Update – September 2016: Over 5 years after we first reported this Windows support scam, variations of it are still targeting households by phone; either offering to clean up your PC for a fee, threats to stop access to your device unless you pay them, or installing software which spies on your actions.
It looks like there’s no end in sight for the Windows Support telephone scam that we reported on in the middle of last year.
As a reminder, households are receiving calls out of the blue from a so-called “Windows Support Centre”, often sounding like they’re from Indian call centres, who ask if your PC is running slowly, as they have detected a virus on it and would like to help you sort it out. For a fee of course.
Our post from last June has had over 100 comments from people receiving these calls, and in a few cases the recipients of the calls have been taken in, and handed over cash.
Costly and annoying certainly, but now it looks like there might be another similar tactic where the callers are actually installing software, whether it is genuine anti-virus software such as Kaspersky, or something more sinister like spyware which could potentially open you up to wider ID and bank fraud.
The Guardian says that this “takes the scam into new territory altogether, because it means that the scammers are now changing the setup of the computer, and while it’s still fraud, it also now strays into fields such as the Computer Misuse Act”.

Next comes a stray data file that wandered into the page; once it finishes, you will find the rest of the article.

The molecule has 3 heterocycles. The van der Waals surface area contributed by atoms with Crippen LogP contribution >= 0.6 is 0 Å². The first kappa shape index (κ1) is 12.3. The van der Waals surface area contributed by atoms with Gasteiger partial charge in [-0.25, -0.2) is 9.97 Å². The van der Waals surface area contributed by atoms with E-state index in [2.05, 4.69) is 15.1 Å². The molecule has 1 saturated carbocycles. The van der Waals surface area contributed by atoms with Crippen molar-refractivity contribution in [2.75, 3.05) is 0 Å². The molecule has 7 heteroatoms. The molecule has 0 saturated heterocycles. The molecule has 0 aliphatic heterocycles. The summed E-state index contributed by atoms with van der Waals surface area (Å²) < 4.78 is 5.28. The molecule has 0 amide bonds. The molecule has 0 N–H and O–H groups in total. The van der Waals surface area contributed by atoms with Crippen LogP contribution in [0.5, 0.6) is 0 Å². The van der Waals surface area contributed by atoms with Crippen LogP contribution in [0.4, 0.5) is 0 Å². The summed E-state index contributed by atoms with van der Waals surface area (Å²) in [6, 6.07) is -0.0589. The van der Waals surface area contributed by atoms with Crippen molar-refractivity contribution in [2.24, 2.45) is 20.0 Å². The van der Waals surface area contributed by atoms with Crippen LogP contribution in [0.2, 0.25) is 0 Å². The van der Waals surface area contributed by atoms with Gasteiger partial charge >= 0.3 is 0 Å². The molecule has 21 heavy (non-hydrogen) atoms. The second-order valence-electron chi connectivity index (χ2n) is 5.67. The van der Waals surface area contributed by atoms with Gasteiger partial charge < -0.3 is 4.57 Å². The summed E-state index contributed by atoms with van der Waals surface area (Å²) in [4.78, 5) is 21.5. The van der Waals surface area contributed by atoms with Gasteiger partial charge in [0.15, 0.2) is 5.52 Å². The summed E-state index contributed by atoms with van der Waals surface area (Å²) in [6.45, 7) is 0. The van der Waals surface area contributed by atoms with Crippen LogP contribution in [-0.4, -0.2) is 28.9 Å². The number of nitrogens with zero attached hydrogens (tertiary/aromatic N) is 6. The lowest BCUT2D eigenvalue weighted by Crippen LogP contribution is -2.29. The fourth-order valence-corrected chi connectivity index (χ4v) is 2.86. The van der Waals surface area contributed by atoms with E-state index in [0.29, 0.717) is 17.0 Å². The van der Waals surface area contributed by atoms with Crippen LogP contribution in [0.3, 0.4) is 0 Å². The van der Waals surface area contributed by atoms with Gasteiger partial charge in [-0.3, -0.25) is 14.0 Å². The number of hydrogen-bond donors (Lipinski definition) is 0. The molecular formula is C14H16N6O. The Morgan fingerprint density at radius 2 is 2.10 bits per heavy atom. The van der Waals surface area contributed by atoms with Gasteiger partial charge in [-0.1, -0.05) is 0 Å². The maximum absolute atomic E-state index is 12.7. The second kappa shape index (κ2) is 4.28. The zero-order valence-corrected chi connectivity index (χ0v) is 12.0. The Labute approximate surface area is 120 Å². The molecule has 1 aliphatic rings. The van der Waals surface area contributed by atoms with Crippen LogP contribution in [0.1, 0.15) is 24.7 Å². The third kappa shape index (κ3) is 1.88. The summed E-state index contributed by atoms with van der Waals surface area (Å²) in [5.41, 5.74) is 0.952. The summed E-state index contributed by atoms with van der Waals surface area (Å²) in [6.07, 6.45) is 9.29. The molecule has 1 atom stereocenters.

It also has the following advice for anyone who has been taken in to the scam:
- contact your card issuer and get the transaction reversed
- report what happened to Action Fraud, the UK’s national fraud reporting centre. It has its own page on Microsoft-related scams, as does Microsoft itself.
- contact the police so you can get a crime number.
If you’re targeted by such calls, it’s best to put the phone down straight away. The Guardian seems to think it is a single gang with 1 database of clients they’re working their way through, so you’re unlikely to get more than one of these calls, although if it’s making a profit, you can bet other gangs will be trying to do the same thing, so that might not be strictly true.
Or you could string them along and help to increase their phone bill.
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- One In Four Brits Have Fallen Victim To A Scam: Watch A Scammer In Action (November 30, 2016)
- Ten Covid-19 Scams To Avoid (July 29, 2020)
- Digitally-Savvy Users Most Likely To Be Victims Of Identity Fraud (August 19, 2016)